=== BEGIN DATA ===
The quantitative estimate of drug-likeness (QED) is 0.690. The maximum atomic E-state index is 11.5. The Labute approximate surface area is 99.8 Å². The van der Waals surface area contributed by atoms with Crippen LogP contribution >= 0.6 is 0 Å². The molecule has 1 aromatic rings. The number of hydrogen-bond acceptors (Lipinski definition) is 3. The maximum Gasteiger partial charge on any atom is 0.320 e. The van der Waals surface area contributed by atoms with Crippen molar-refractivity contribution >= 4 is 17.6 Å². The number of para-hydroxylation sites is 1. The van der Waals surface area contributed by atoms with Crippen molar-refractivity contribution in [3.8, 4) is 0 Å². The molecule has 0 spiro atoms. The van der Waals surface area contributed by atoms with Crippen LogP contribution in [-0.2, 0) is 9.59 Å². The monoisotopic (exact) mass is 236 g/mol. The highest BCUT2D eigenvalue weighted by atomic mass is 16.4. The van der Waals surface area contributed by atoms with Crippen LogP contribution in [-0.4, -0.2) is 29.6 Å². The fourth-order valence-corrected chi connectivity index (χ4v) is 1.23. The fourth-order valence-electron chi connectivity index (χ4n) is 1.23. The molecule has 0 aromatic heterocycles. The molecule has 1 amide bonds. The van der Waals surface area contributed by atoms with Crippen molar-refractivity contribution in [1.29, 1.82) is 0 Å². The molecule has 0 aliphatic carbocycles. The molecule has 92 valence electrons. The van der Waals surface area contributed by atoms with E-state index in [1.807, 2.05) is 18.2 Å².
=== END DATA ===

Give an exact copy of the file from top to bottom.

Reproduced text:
The quantitative estimate of drug-likeness (QED) is 0.690. The maximum atomic E-state index is 11.5. The Labute approximate surface area is 99.8 Å². The van der Waals surface area contributed by atoms with Crippen LogP contribution >= 0.6 is 0 Å². The molecule has 1 aromatic rings. The number of hydrogen-bond acceptors (Lipinski definition) is 3. The maximum Gasteiger partial charge on any atom is 0.320 e. The van der Waals surface area contributed by atoms with Crippen molar-refractivity contribution >= 4 is 17.6 Å². The number of para-hydroxylation sites is 1. The van der Waals surface area contributed by atoms with Crippen molar-refractivity contribution in [3.8, 4) is 0 Å². The molecule has 0 spiro atoms. The van der Waals surface area contributed by atoms with Crippen LogP contribution in [-0.2, 0) is 9.59 Å². The monoisotopic (exact) mass is 236 g/mol. The highest BCUT2D eigenvalue weighted by atomic mass is 16.4. The van der Waals surface area contributed by atoms with Crippen LogP contribution in [-0.4, -0.2) is 29.6 Å². The fourth-order valence-corrected chi connectivity index (χ4v) is 1.23. The fourth-order valence-electron chi connectivity index (χ4n) is 1.23. The molecule has 0 aromatic heterocycles. The molecule has 1 amide bonds. The van der Waals surface area contributed by atoms with Crippen molar-refractivity contribution in [1.29, 1.82) is 0 Å². The molecule has 0 aliphatic carbocycles. The molecule has 92 valence electrons. The van der Waals surface area contributed by atoms with E-state index in [1.807, 2.05) is 18.2 Å².